Rakhine State Lawmaker Suggests Union Govt Talk to AA to End Fighting

By Moe Myint 15 February 2019

YANGON — The Rakhine State legislature on Thursday agreed to schedule a debate on a proposal to call on the Union Parliament  to urge the national government to find a way to end the ongoing fighting between the Myanmar military and Arakan Army (AA) in the north of the state.

Rakhine State lawmaker U Than Naing, of Rathedaung Constituency (1), submitted the urgent proposal Thursday, noting that the fighting has forced more than 6,000 people to flee their homes over the past two months.

“I would like to encourage the Union government via the state government to halt the armed conflict in Rakhine as soon as possible to show empathy for the lives of ethnic [minority] people who live in contested areas,” he said.

He also cited a controversial press conferences in Naypyitaw during which a military spokesman said that State Counselor Daw Aung San Suu Kyi had in private directed the armed forces to crush the AA soon after the ethnic armed group staged a deadly attack on a police post in Rakhine’s Maungdaw Township.

“Because she gave instructions for the fighting, I believe she can also order a truce,” said U Than Naing, a member of the Arakan National Party (ANP), which dominates the state legislature.

He suggested the Union government hold negotiations with the AA to bring the fighting to an end and forge a lasting peace.

Spokesmen for the Office of the President and the Office of the Commander-in-Chief could not be reached for comment.

Rakhine State ANP lawmaker U Tun Thar Sein, of Mrauk-U Constituency (1), said the state ministers had already endorsed the proposal and that the local legislature’s military-appointed lawmakers were also on board. But he said most of the ministers were not on hand for Thursday or Friday’s parliamentary sessions to answer questions, including chief minister U Nyi Pu.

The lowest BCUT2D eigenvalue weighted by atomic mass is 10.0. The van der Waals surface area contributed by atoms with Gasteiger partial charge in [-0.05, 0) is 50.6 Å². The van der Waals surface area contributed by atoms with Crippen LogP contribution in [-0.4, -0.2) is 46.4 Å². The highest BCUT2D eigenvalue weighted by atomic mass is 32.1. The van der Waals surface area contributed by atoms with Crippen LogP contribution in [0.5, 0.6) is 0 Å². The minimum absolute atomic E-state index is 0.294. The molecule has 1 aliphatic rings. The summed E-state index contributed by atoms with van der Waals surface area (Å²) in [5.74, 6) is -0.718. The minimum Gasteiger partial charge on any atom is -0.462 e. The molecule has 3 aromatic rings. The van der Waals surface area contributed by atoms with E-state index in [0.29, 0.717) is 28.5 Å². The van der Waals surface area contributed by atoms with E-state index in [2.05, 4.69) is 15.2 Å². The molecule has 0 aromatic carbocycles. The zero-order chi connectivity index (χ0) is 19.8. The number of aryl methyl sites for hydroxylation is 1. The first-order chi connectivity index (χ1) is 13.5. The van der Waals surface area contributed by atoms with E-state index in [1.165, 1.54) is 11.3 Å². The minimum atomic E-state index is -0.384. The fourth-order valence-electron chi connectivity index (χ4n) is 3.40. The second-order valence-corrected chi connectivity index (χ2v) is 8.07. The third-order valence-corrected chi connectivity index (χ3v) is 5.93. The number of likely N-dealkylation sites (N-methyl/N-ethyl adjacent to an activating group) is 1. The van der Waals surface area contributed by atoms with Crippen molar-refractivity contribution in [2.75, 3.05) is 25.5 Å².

The chief minister was appointed to the post by the ruling National League for Democracy, with whom the ANP has a contentious relationship.

On Friday, U Tun Thar Sein also submitted an urgent proposal for humanitarian assistance for the thousands of people displaced by the fighting, now relying mostly on donations from non-government aid groups. The state government has distributed aid to the displaced only once and blocked most international aid agencies from making aid deliveries of their own.

U Tun Thar Sein said the state government had a disaster management budget, approved by Parliament last year, that stood at about 30 billion kyats ($19.62 million) and could potentially be used to help the displaced families.

But the local lawmakers expressed doubts about the likelihood of negotiations, as the Union government labeled the AA a terrorist organization for killing 13 security force members in recent attacks and seized more than a dozen assault rifles and over 10,000 rounds of ammunition.

U Tun Thar Sein said the state’s ethnic Arakanese lawmakers had previously urged the Union government to take action on a number of other issues in Rakhine but to no avail.

“I would like to say that they should pay a little attention on the Rakhine Parliament,” he said.